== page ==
Sadly, the immediate popularity of the piece in question and the comments surrounding it spoke clearly that people want to see the AP Community fail. People are itching to read negative things about these mothers and fathers who are parenting in ways that fall outside the mainstream but work for their family and are supported by research. When I think about the reasons why people want to see us fail, I understand that people are generally afraid of the unknown, or of people who don’t follow the group. I also know that these outspoken asses have generally ruined things for many people who knew nothing about AP until they listened to someone rant about how you must do X,Y, and Z to be a good parent. But I implore of you, understand that AP isn’t about rules. It’s about understanding your child, your family, and the importance of listening to yourself and your instincts. It’s also about learning how our modern culture has shifted so much that we lack a compass for what is normal for infant biology and physiology in so many realms. And so people parent without that knowledge, yet it’s like trying to steer a boat in the dark without a light. AP Communities work to educate people so they can understand what their actions mean for them and their children. Because the more you know, the better you do.
It is for these reasons I feel so strongly about not leaving the AP Community. I wake up, get online or go out and find myself involved with women and men who care about families and children. Who are some of the first to tell corporate America to fuck off and who put their money and their votes where their mouths are to try and make our society better for everyone. And most of them came from non-AP backgrounds and understand how hard it is to move beyond what everyone else is doing. Many struggle with past decisions and so offer a unique perspective to families who just feel that modern parenting isn’t quite what they thought or hoped it would be. But what I love best is that they do it without judgment.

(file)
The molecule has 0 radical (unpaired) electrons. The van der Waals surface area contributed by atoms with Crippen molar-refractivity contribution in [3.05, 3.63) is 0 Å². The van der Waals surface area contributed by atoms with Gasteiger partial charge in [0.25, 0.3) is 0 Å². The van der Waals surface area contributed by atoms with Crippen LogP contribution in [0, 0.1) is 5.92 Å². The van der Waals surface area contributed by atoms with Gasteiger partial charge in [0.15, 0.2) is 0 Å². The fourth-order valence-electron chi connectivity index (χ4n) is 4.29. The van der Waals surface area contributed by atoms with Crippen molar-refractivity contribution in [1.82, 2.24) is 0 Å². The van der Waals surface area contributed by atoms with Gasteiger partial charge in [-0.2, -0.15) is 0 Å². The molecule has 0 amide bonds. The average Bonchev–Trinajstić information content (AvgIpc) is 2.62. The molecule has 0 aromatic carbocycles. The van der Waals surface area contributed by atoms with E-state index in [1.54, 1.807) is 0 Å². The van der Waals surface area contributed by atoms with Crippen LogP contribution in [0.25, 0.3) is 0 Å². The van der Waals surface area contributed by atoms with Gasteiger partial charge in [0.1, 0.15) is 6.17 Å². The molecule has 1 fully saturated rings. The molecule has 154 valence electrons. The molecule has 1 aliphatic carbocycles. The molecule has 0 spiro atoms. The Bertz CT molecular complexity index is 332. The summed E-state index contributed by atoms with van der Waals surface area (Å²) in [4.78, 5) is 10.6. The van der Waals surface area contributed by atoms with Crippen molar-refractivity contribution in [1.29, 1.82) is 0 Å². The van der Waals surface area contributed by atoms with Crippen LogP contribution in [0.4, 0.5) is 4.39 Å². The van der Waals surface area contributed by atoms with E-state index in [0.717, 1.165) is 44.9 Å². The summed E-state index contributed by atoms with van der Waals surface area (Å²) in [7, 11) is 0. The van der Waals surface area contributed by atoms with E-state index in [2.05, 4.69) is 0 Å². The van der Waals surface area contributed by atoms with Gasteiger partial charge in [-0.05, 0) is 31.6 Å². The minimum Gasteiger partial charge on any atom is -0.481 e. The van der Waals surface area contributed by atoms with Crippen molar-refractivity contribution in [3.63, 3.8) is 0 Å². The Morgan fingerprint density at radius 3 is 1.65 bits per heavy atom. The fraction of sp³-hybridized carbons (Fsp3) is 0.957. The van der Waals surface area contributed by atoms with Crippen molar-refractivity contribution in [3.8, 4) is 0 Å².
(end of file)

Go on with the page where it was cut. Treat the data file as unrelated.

It’s okay to want to leave certain groups or distance yourself from certain people. It’s natural when they are judgmental and lack compassion and understanding. But one must also realize they do not represent everyone, but only themselves. In facebook, in blogs, and in AP communities in your neighbourhood, more often than not, parents are coming together to educate and support new parents. Understanding the value of attachment, they make efforts to help new parents who struggle without suggesting they engage in practices that disengage the parent from their child. And I can’t think of leaving a community that places such a high value on all members of the family.
So please, if you felt yourself nodding in agreement with the other piece, I ask you to allow yourself to agree with all of those points except that it means you need to leave. In fact, especially if you found yourself nodding, we need you. Because you are the AP Community. You are the ones that will inevitably make the difference when a parent comes looking for information and finds someone who simply wants to provide information and help a new parent out. And that’s exactly what we need.